SCIENCE HAS REACHED the halfway house on the road from helplessness to reliable earthquake prediction. But half a loaf, in this case, may be worse than none.

The last two decades have seen the first examples of effective, dramatically life-saving earthquake predictions. The most notable occurred in 1975 at Haicheng, in China, where thousands who might have died were evacuated from their homes prior to a fierce tremor that leveled much of the city. The very next year, however, brought news of a colossal earthquake disaster in Tangshan, 100 miles from Peking. In that instance, there were no warnings and an almost unimaginable number of people -- 600,000 -- perished.

The problem is that there is still as much sorcery to earthquake prediction as there is science. The only "hard" knowledge is based on common sense: Earthquakes happen along known geological faults, and the more time that has passed since the last one in a particular seismic area, the sooner -- or greater -- the next is likely to be. That is the "seismic gap" theory.

The "soft" knowledge is much more abundant: It is based on "precursors" to earthquakes that have occurred in the past. When there is an earthquake, scientists and earthquake buffs comb through seismographs and other recorded data for clues, in hopes of finding patterns that, if repeated, would enable the next quake to be predicted. Their researches have elicited numerous possibilities such as foreshocks (easy to spot afterward, but how can one know they are not the shock at the time?); unusual uplift or tilt in the landscape; seismicity patterns (such as a "swarm" of microearthquakes followed by a period of quiescence and then the big bang); raised levels of radioactive gas emissions in well water; sudden shifts in water levels in wells, and strange animal behavior (in the Haicheng incident, despite freezing February temperatures, snakes came out on land and froze to death in sufficient numbers to b considered a harbinger of coming upheaval).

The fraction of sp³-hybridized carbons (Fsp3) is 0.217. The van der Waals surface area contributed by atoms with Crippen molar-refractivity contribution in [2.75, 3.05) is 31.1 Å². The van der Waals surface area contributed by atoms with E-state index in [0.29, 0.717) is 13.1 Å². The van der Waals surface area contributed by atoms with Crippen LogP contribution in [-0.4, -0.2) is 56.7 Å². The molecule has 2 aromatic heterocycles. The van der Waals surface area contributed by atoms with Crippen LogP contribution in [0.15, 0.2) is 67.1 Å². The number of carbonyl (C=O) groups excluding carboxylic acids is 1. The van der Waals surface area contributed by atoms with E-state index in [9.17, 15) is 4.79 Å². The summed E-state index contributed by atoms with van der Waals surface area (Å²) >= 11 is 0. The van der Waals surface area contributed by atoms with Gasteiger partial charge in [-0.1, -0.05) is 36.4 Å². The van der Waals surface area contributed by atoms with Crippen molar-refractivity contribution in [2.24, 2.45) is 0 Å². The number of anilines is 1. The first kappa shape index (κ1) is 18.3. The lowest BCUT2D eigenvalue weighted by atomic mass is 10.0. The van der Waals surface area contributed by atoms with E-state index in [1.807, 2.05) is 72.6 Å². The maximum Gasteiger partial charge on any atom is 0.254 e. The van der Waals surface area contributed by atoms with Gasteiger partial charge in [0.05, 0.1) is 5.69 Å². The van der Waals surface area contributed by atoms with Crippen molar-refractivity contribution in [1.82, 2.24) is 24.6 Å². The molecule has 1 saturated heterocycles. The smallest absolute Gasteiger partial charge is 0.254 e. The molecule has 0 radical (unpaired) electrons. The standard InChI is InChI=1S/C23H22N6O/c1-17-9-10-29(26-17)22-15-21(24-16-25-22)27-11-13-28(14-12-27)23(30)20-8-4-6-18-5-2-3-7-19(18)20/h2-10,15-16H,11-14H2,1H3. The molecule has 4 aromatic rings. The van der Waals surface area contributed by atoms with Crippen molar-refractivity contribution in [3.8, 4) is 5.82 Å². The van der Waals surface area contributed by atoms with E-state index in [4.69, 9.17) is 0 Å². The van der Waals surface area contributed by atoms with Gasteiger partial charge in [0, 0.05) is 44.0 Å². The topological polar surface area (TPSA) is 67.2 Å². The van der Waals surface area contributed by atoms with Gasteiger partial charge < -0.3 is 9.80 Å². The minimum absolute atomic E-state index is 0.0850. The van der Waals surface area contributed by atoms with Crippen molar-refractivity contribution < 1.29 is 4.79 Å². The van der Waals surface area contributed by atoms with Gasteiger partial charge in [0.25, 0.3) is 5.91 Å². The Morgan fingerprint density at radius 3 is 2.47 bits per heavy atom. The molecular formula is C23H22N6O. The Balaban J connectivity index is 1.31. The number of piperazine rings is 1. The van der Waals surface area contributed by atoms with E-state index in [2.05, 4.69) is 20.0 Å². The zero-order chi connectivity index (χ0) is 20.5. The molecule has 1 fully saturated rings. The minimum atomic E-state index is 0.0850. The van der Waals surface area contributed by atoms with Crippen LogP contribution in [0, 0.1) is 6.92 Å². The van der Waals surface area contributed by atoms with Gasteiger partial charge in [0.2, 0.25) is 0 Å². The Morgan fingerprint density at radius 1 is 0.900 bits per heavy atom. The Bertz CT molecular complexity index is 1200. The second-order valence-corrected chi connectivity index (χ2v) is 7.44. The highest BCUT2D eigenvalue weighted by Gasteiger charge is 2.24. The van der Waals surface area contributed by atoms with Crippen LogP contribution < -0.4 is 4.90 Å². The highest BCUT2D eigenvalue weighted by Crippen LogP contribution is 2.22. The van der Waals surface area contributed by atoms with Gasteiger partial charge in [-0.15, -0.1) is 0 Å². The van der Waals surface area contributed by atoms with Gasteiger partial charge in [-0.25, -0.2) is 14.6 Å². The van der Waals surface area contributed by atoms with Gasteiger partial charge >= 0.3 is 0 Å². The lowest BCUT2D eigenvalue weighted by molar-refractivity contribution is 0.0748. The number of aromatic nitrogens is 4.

But all of these precursors remain no more than tantalizing hints: None occurs with every earthquake, none occurs only before earthquakes. Plate tectonics confirmed the theory of continental drift. We know that the earth's crust is mobile, we know the plate boundaries and fault systems where that mobility is expressed, but we do not know with any certainty what triggers a particular nudge at a particular moment. The basic scientific understanding of earthquakes is not yet achieved.

As the scientist gropes for secrets hidden beneath the crust of the earth, his or her primary concern is science -- how does the earth's interior function? -- not predicting earthquakes. But whatever the purpose of their collection, the scientists' data impinge on society and on national policy-making as they bring the hope for reliable forecasting closer to fruition.

The scientist is responsible for the first step in earthquake prediction. At the present halfway point, there is evidence that the "hard sciences" will have to grapple with "soft" issues of social science to carry out that charge. How should one go about predicting earthquakes? Society is volatile and liable to panic under warnings of catastrophe, and the majority of earthquakes do little harm; the danger at this stage is that a clumsy prediction can wreak more harm than the earthquake it forecasts.

Strictly speaking, an earthquake prediction must pinpoint time, place and magnitude. There is an important distinction, however, between a prediction and a conjecture. A prediction, based on a wealth of evidence, defines an event expected to occur; a conjecture describes from an untested theory: the event it forecasts will occur if the theory is correct.